YES, I was once ‘mugged’ by Ian Paisley - well, after a manner of speaking.
It was the mid to late 1990s. And it happened in broad daylight. In front of an appreciative crowd.
It has long been a tradition at election times for the political heavyweights to tour the provinces to bolster the chances of their candidates at the hustings.
And few carried quite the punch as ‘the big man’.
So it was with some trepidation that word filtered through that the Paisley bandwagon was coming to town - and the venerable Dr had agreed to see us now.
With notebook in hand, I set off in pursuit of a scoop.
In the event I heard him long before I spotted him, that loud distinctive roar cajoling passersby to give the DUP their vote.
I caught up with them on Church Street and he seemed less than impressed by the young reporter selected to grill him. With hindsight, perhaps I was just too ‘green’ for this seasoned campaigner.
As we approached the Boxing Club he paused, turned on his heel and fixed me with that terrifying glare.
“Well young man, what do you want to know?” he bellowed.
For my part, I decided to go for the jugular with some probing questions from the very top drawer.
“Err, Dr Paisley, what sort of reception have you had in Antrim? How do you think the election will go?”
I had him on the ropes, and he knew it. In that moment he clearly realised that I shared more than a Christian name with Jeremy Paxman!
At first his reply was amiable enough, but soon his presence was gathering a bit of interest. A few people stopped to listen. And then a few more. Soon we were encircled by 20 or more - and then the gloves came off.
In those pre-Good Friday Agreement days, the DUP were still very much in the shadow of the Ulster Unionists. Much to the annoyance of Mr Paisley.
The blame for that, he reasoned, lay with the media. And since I was the closest thing to a reporter within hollering distance, I took one for the entire team.
He began railing against the press, with each barb punctuated by a pointed finger in my general direction. More people gathered as he reached fever pitch, eyes on stalks, with a throaty crescendo of such ferocious power that I feared I would simply pass away on the spot.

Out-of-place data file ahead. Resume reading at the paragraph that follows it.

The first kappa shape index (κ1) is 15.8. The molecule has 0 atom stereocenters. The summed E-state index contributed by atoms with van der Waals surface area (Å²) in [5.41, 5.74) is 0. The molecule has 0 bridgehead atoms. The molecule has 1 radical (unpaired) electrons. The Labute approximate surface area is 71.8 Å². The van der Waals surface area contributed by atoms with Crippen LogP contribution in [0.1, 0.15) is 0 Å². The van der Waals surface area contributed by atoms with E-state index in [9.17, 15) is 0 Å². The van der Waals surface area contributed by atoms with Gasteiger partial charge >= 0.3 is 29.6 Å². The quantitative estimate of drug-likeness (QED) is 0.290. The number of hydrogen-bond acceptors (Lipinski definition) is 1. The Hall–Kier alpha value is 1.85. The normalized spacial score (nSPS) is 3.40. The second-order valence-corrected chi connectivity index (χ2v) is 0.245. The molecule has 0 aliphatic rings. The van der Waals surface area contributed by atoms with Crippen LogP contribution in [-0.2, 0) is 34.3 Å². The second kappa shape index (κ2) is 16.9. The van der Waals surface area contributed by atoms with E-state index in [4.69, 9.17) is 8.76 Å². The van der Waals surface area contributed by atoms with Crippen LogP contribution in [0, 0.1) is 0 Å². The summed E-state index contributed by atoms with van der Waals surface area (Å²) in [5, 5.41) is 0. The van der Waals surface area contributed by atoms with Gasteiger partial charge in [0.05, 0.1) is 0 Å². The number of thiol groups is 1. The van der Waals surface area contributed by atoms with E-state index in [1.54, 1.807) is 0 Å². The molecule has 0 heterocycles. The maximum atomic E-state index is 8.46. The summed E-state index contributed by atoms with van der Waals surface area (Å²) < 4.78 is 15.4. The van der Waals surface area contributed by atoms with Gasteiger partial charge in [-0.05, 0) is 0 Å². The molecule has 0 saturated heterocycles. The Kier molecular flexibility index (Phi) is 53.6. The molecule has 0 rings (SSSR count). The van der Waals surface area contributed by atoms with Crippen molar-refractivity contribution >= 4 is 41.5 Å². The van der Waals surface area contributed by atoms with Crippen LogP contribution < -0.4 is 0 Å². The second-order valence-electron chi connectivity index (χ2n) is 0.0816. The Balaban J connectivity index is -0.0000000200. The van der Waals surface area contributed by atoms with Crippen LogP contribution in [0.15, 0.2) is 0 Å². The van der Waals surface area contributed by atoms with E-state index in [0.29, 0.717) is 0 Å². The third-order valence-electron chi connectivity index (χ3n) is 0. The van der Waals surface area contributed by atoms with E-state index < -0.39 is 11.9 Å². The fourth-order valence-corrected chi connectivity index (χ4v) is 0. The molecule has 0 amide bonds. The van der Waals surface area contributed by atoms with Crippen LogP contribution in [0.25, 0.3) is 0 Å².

There was no follow up question. In fact I had long since given up taking notes, instead drawing line after line on the page to spare myself the spectacle of that furious gaze.
With the ‘show’ over, the locals began to disperse. And soon the bandwagon moved on too.
“Did you get everything you wanted?” asked Dr Paisley.
And what was that? Was he smiling?
“Err, yes. Thanks for your time,” came the meek reply.
I knew there and then that this was a man going places. If he could deflect my political parries, then the sky was the limit.
At around the same time I also crossed swords with another big-hitter, Dr Paisley’s polar opposite Gerry Adams.
Still a bit tender from that merciless mauling I was a bit more reluctant to engage in the cut and thrust - but I was assured that the Sinn Fein supremo was agreeable.
Furthermore, it had been agreed that we would be the only interview of the day.
How could I say no?
I joined the press pack at a rendezvous point in Rathenraw, aware that Mr Adams had hit the headlines again that very morning over a fresh bump in the long road to peace.
The media were out in force, all keen for a quick word - but he was having none of it.
Former Councillor Martin Meehan was there too, reminding the VIP that he had agreed to have a chat with yours truly.
After much head shaking, a clearly irritated Gerry Adams was talked around and leading me to a corner of the garden he muttered ‘alright then, two minutes’.
Frost versus Nixon it was not. Once again I fired off the same scintillating salvo of incisive questions as he stood rather too close, with his hand above my head holding onto the fence behind me.
God, he was tall. And I suddenly felt very, very small.
He mumbled quick yes and no answers to all my queries and, unable to think up any more on the hoof, the ‘interview’ was over all too soon.
Like my encounter with Mr Paisley, I was left in a bit of quandary. Just how was I supposed to turn this into a story?
I met many of the other players in the Good Friday negotiations that year too.
SDLP leader John Hume proved to be polite, if a little weary, tetchy even, at being asked the same old questions yet again.
David Trimble proved to be a bit irritable too. It all started rather well, but things soon deteriorated when he mistook an inane enquiry as something much more perceptive and tempers frayed.
He shouted at me too. I suppose I just have that effect on people. Like a Poundshop Louis Theroux I seemed to have an unerring knack for getting the very worst out of people!